State Sen. Bob Rankin, a Carbondale Republican and member of the Colorado legislature’s powerful Joint Budget Committee, will resign from his seat Jan. 10, halfway through his four-year term.
Rankin, 80, who represents Senate District 5, announced his resignation Thursday. A vacancy committee will select a replacement to serve the rest of his term, which ends in January 2025.
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“I have informed the Secretary of the Senate (of) my intention to resign from the Colorado State Senate effective January 10th,” Rankin said in a written statement. “After proudly serving this state for the past 10 years, I have made the decision to move forward with the next chapter of my life.”
Rankin did not immediately respond to a Colorado Sun request for comment Thursday.
Rankin’s resignation comes after Democrats expanded their majority in the Colorado Senate in the 2022 elections. Democrats will hold a 23-12 majority in the chamber when the legislature reconvenes on Jan. 9, up from their 21-14 majority now.
Because of Democrats’ large majority, Republicans won’t have a real shot at winning back a majority in the Senate until the 2026 election cycle.
Rankin’s resignation also means the Senate Republican caucus will have to select a replacement for Rankin on the JBC, which has already begun its work crafting Colorado’s 2023-24 fiscal year budget. Rankin is the most experienced budget writer on the panel, which he has served on for more than six years.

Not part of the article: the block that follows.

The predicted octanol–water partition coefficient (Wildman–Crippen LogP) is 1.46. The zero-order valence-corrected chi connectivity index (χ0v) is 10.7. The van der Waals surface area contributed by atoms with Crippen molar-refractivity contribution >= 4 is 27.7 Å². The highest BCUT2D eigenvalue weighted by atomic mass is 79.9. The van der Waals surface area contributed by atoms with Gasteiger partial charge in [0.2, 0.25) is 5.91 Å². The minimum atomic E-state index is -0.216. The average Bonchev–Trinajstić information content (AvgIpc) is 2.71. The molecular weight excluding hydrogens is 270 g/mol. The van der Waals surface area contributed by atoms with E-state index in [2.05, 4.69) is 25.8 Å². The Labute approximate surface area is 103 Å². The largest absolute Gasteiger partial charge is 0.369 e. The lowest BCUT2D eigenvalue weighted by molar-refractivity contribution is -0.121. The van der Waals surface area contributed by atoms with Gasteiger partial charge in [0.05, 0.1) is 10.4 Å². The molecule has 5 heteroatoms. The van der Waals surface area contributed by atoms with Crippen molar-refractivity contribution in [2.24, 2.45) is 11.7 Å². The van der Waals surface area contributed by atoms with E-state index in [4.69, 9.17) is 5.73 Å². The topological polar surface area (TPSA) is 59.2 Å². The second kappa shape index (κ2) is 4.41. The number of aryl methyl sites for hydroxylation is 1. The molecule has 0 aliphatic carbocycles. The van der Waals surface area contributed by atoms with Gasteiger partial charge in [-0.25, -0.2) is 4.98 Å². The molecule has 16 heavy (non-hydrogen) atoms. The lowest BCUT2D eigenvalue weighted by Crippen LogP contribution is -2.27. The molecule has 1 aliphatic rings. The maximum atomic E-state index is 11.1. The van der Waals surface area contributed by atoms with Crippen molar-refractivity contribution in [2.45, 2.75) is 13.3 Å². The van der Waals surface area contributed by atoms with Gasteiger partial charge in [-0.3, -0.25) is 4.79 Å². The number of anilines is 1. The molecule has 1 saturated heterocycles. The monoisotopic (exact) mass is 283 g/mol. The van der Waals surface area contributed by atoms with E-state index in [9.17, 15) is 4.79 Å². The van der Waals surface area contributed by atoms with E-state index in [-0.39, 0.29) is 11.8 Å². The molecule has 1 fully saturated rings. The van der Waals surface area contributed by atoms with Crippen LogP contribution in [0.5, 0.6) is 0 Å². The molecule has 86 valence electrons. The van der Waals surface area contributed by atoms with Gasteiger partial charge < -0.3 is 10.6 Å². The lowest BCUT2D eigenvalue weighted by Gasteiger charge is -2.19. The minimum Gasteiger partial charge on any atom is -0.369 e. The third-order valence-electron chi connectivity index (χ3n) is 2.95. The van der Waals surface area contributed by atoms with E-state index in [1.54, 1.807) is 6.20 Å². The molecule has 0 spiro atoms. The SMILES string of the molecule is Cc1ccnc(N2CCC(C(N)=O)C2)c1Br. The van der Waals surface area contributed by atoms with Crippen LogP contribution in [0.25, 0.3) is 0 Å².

Rankin’s resignation means that five of the six members on the Colorado legislature’s Joint Budget Committee next year will be serving on the committee for the first time.
“We are all incredibly grateful for Sen. Rankin’s service to this state,” Senate Minority Leader John Cooke, R-Greeley, said in a statement. “His grit, integrity and honesty is something every member of the General Assembly can aspire to.”
By resigning a day after the 2023 legislative session begins, Rankin will ensure his replacement can serve out the remaining two years on his term and then run for two subsequent four-year terms.
That’s because if a a lawmaker leaves the legislature before the end of the halfway point in their term, their replacement is be barred from running for two full, four-year terms later.
Rankin, who served in the House for six years before being appointed to the Senate by a vacancy committee in 2019, is known in the legislature as a pragmatist. He is highly respected by Democrats for his willingness to cross the political divide to work on fiscal issues facing Colorado.
“Sen. Rankin’s commitment to bipartisanship and fiscal responsibility is a model for all of us, and his steady hand on the Joint Budget Committee will be missed,” Gov. Jared Polis, a Democrat, said in a written statement. “Colorado thanks him for his public service.”
House Speaker-designate Julie McCluskie, a Dillon Democrat who served with Rankin on the JBC, said Rankin “has exemplified the very best of what it means to be a public servant.”
“His dedication and steadfast commitment to always putting Coloradans and good public policy ahead of politics has made our state a better place for everyone,” McCluskie said. “His efforts to craft bipartisan solutions and find common ground are a model, not only for our legislature, but for lawmakers across the country.”
Rankin’s wife, Joyce, is a member of the Colorado State Board of Education. Her term ends in January 2027.